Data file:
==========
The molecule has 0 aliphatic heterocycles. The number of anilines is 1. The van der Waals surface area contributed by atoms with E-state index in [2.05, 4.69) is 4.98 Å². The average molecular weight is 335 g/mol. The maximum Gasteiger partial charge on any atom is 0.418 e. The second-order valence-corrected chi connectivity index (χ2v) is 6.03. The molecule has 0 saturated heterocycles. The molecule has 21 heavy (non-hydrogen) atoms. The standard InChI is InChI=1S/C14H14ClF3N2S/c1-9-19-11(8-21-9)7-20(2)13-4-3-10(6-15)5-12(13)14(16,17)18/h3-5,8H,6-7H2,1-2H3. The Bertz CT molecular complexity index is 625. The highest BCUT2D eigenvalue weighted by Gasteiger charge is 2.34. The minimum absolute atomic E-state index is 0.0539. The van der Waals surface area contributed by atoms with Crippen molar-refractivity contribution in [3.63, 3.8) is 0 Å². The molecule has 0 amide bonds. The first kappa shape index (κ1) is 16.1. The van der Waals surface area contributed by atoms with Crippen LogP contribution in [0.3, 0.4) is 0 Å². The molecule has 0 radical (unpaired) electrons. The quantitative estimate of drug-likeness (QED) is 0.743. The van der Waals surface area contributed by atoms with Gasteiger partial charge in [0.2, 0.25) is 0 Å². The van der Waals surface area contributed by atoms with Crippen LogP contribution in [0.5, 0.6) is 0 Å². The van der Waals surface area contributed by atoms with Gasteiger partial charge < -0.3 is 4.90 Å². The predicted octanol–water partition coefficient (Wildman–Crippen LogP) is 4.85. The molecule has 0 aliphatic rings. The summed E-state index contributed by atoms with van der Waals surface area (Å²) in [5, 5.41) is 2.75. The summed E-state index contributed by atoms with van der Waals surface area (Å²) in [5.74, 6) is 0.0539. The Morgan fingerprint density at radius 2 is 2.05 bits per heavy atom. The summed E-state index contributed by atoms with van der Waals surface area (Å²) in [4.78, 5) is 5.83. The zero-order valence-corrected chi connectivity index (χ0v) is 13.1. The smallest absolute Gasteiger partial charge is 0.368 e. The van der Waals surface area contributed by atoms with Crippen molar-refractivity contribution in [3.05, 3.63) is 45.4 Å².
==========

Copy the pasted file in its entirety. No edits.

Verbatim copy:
The molecule has 0 aliphatic heterocycles. The number of anilines is 1. The van der Waals surface area contributed by atoms with E-state index in [2.05, 4.69) is 4.98 Å². The average molecular weight is 335 g/mol. The maximum Gasteiger partial charge on any atom is 0.418 e. The second-order valence-corrected chi connectivity index (χ2v) is 6.03. The molecule has 0 saturated heterocycles. The molecule has 21 heavy (non-hydrogen) atoms. The standard InChI is InChI=1S/C14H14ClF3N2S/c1-9-19-11(8-21-9)7-20(2)13-4-3-10(6-15)5-12(13)14(16,17)18/h3-5,8H,6-7H2,1-2H3. The Bertz CT molecular complexity index is 625. The highest BCUT2D eigenvalue weighted by Gasteiger charge is 2.34. The minimum absolute atomic E-state index is 0.0539. The van der Waals surface area contributed by atoms with Crippen molar-refractivity contribution in [3.63, 3.8) is 0 Å². The molecule has 0 amide bonds. The first kappa shape index (κ1) is 16.1. The van der Waals surface area contributed by atoms with Crippen LogP contribution in [0.3, 0.4) is 0 Å². The molecule has 0 radical (unpaired) electrons. The quantitative estimate of drug-likeness (QED) is 0.743. The van der Waals surface area contributed by atoms with Gasteiger partial charge in [0.2, 0.25) is 0 Å². The van der Waals surface area contributed by atoms with Crippen LogP contribution in [0.5, 0.6) is 0 Å². The van der Waals surface area contributed by atoms with Gasteiger partial charge < -0.3 is 4.90 Å². The predicted octanol–water partition coefficient (Wildman–Crippen LogP) is 4.85. The molecule has 0 aliphatic rings. The summed E-state index contributed by atoms with van der Waals surface area (Å²) in [5, 5.41) is 2.75. The summed E-state index contributed by atoms with van der Waals surface area (Å²) in [5.74, 6) is 0.0539. The Morgan fingerprint density at radius 2 is 2.05 bits per heavy atom. The summed E-state index contributed by atoms with van der Waals surface area (Å²) in [4.78, 5) is 5.83. The zero-order valence-corrected chi connectivity index (χ0v) is 13.1. The smallest absolute Gasteiger partial charge is 0.368 e. The van der Waals surface area contributed by atoms with Crippen molar-refractivity contribution in [3.05, 3.63) is 45.4 Å².